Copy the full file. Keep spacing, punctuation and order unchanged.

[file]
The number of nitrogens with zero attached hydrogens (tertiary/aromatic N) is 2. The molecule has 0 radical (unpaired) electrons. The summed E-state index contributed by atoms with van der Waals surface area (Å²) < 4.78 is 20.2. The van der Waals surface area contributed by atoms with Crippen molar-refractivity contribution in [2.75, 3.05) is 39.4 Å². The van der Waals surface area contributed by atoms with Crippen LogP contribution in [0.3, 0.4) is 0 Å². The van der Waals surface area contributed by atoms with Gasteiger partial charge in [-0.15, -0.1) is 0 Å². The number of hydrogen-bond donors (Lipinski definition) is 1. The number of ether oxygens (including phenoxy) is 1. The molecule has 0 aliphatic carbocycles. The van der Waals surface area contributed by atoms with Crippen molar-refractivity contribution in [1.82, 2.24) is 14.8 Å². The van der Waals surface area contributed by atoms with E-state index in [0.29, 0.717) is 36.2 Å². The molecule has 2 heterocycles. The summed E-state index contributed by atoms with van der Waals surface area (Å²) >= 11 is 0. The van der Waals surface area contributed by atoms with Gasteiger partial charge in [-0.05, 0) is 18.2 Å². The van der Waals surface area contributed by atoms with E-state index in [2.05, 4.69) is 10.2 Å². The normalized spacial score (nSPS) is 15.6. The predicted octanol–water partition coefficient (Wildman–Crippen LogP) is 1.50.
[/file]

The number of nitrogens with zero attached hydrogens (tertiary/aromatic N) is 2. The molecule has 0 radical (unpaired) electrons. The summed E-state index contributed by atoms with van der Waals surface area (Å²) < 4.78 is 20.2. The van der Waals surface area contributed by atoms with Crippen molar-refractivity contribution in [2.75, 3.05) is 39.4 Å². The van der Waals surface area contributed by atoms with Crippen LogP contribution in [0.3, 0.4) is 0 Å². The van der Waals surface area contributed by atoms with Gasteiger partial charge in [-0.15, -0.1) is 0 Å². The number of hydrogen-bond donors (Lipinski definition) is 1. The number of ether oxygens (including phenoxy) is 1. The molecule has 0 aliphatic carbocycles. The van der Waals surface area contributed by atoms with Crippen molar-refractivity contribution in [1.82, 2.24) is 14.8 Å². The van der Waals surface area contributed by atoms with E-state index in [0.29, 0.717) is 36.2 Å². The molecule has 2 heterocycles. The summed E-state index contributed by atoms with van der Waals surface area (Å²) >= 11 is 0. The van der Waals surface area contributed by atoms with Gasteiger partial charge in [-0.05, 0) is 18.2 Å². The van der Waals surface area contributed by atoms with E-state index in [2.05, 4.69) is 10.2 Å². The normalized spacial score (nSPS) is 15.6. The predicted octanol–water partition coefficient (Wildman–Crippen LogP) is 1.50.